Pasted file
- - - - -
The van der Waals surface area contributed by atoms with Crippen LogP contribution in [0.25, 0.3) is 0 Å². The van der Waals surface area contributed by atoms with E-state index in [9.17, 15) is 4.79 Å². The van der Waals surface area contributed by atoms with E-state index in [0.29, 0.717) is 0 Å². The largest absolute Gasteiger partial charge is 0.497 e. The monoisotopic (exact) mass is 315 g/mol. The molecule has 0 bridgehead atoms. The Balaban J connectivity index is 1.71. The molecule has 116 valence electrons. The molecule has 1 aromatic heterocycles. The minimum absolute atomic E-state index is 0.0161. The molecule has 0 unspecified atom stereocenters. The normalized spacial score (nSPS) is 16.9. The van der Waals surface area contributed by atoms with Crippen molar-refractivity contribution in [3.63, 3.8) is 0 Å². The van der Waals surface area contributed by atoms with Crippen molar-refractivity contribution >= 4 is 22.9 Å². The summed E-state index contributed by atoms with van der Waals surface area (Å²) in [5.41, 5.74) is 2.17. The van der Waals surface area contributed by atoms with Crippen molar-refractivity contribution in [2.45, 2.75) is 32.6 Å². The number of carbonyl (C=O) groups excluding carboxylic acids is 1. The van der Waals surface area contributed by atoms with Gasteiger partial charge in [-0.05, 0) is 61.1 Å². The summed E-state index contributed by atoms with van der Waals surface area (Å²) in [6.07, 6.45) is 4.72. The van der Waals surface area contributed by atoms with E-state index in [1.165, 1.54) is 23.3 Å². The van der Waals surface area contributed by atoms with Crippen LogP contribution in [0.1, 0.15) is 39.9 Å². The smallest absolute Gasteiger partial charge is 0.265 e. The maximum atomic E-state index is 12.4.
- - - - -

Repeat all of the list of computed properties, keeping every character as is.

The van der Waals surface area contributed by atoms with Crippen LogP contribution in [0.25, 0.3) is 0 Å². The van der Waals surface area contributed by atoms with E-state index in [9.17, 15) is 4.79 Å². The van der Waals surface area contributed by atoms with E-state index in [0.29, 0.717) is 0 Å². The largest absolute Gasteiger partial charge is 0.497 e. The monoisotopic (exact) mass is 315 g/mol. The molecule has 0 bridgehead atoms. The Balaban J connectivity index is 1.71. The molecule has 116 valence electrons. The molecule has 1 aromatic heterocycles. The minimum absolute atomic E-state index is 0.0161. The molecule has 0 unspecified atom stereocenters. The normalized spacial score (nSPS) is 16.9. The van der Waals surface area contributed by atoms with Crippen molar-refractivity contribution in [3.63, 3.8) is 0 Å². The van der Waals surface area contributed by atoms with Crippen molar-refractivity contribution >= 4 is 22.9 Å². The summed E-state index contributed by atoms with van der Waals surface area (Å²) in [5.41, 5.74) is 2.17. The van der Waals surface area contributed by atoms with Crippen molar-refractivity contribution in [2.45, 2.75) is 32.6 Å². The number of carbonyl (C=O) groups excluding carboxylic acids is 1. The van der Waals surface area contributed by atoms with Gasteiger partial charge in [-0.05, 0) is 61.1 Å². The summed E-state index contributed by atoms with van der Waals surface area (Å²) in [6.07, 6.45) is 4.72. The van der Waals surface area contributed by atoms with E-state index in [1.165, 1.54) is 23.3 Å². The van der Waals surface area contributed by atoms with Crippen LogP contribution in [0.1, 0.15) is 39.9 Å². The smallest absolute Gasteiger partial charge is 0.265 e. The maximum atomic E-state index is 12.4.